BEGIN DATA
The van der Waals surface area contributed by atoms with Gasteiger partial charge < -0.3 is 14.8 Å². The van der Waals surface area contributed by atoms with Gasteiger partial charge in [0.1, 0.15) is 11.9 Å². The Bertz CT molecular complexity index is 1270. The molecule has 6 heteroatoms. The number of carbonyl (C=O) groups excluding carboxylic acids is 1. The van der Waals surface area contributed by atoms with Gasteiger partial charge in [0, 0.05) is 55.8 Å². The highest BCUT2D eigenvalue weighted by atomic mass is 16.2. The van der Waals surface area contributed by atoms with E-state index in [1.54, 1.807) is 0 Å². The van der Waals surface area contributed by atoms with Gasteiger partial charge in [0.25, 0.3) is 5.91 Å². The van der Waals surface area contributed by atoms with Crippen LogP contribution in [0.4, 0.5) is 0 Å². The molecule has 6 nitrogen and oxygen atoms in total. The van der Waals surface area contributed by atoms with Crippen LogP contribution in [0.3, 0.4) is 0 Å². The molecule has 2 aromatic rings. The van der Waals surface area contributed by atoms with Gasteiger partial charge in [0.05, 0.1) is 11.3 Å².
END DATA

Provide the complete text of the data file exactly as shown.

The van der Waals surface area contributed by atoms with Gasteiger partial charge < -0.3 is 14.8 Å². The van der Waals surface area contributed by atoms with Gasteiger partial charge in [0.1, 0.15) is 11.9 Å². The Bertz CT molecular complexity index is 1270. The molecule has 6 heteroatoms. The number of carbonyl (C=O) groups excluding carboxylic acids is 1. The van der Waals surface area contributed by atoms with Gasteiger partial charge in [0, 0.05) is 55.8 Å². The highest BCUT2D eigenvalue weighted by atomic mass is 16.2. The van der Waals surface area contributed by atoms with E-state index in [1.54, 1.807) is 0 Å². The van der Waals surface area contributed by atoms with Gasteiger partial charge in [0.25, 0.3) is 5.91 Å². The van der Waals surface area contributed by atoms with Crippen LogP contribution in [0.4, 0.5) is 0 Å². The molecule has 6 nitrogen and oxygen atoms in total. The van der Waals surface area contributed by atoms with Crippen LogP contribution in [0.3, 0.4) is 0 Å². The molecule has 2 aromatic rings. The van der Waals surface area contributed by atoms with Gasteiger partial charge in [0.05, 0.1) is 11.3 Å².